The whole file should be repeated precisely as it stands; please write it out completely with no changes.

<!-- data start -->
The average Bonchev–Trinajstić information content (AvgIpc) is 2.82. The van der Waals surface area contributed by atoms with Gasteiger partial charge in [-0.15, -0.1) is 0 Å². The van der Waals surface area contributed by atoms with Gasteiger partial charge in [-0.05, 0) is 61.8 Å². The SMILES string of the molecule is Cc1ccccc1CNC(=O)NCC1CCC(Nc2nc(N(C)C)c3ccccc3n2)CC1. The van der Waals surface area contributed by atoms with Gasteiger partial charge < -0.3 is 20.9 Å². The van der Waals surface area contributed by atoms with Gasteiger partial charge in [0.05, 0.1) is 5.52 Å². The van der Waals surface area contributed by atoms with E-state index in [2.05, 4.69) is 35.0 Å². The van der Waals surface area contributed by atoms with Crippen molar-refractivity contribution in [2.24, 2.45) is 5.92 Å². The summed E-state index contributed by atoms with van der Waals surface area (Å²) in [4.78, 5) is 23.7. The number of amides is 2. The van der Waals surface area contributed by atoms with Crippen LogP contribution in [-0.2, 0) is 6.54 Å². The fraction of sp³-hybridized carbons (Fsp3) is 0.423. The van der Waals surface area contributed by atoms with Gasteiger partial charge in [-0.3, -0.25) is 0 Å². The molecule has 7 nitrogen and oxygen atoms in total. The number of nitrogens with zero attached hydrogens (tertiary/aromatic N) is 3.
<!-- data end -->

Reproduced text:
The average Bonchev–Trinajstić information content (AvgIpc) is 2.82. The van der Waals surface area contributed by atoms with Gasteiger partial charge in [-0.15, -0.1) is 0 Å². The van der Waals surface area contributed by atoms with Gasteiger partial charge in [-0.05, 0) is 61.8 Å². The SMILES string of the molecule is Cc1ccccc1CNC(=O)NCC1CCC(Nc2nc(N(C)C)c3ccccc3n2)CC1. The van der Waals surface area contributed by atoms with Gasteiger partial charge < -0.3 is 20.9 Å². The van der Waals surface area contributed by atoms with Gasteiger partial charge in [0.05, 0.1) is 5.52 Å². The van der Waals surface area contributed by atoms with E-state index in [2.05, 4.69) is 35.0 Å². The van der Waals surface area contributed by atoms with Crippen molar-refractivity contribution in [2.24, 2.45) is 5.92 Å². The summed E-state index contributed by atoms with van der Waals surface area (Å²) in [4.78, 5) is 23.7. The number of amides is 2. The van der Waals surface area contributed by atoms with Crippen LogP contribution in [-0.2, 0) is 6.54 Å². The fraction of sp³-hybridized carbons (Fsp3) is 0.423. The van der Waals surface area contributed by atoms with Gasteiger partial charge in [-0.3, -0.25) is 0 Å². The molecule has 7 nitrogen and oxygen atoms in total. The number of nitrogens with zero attached hydrogens (tertiary/aromatic N) is 3.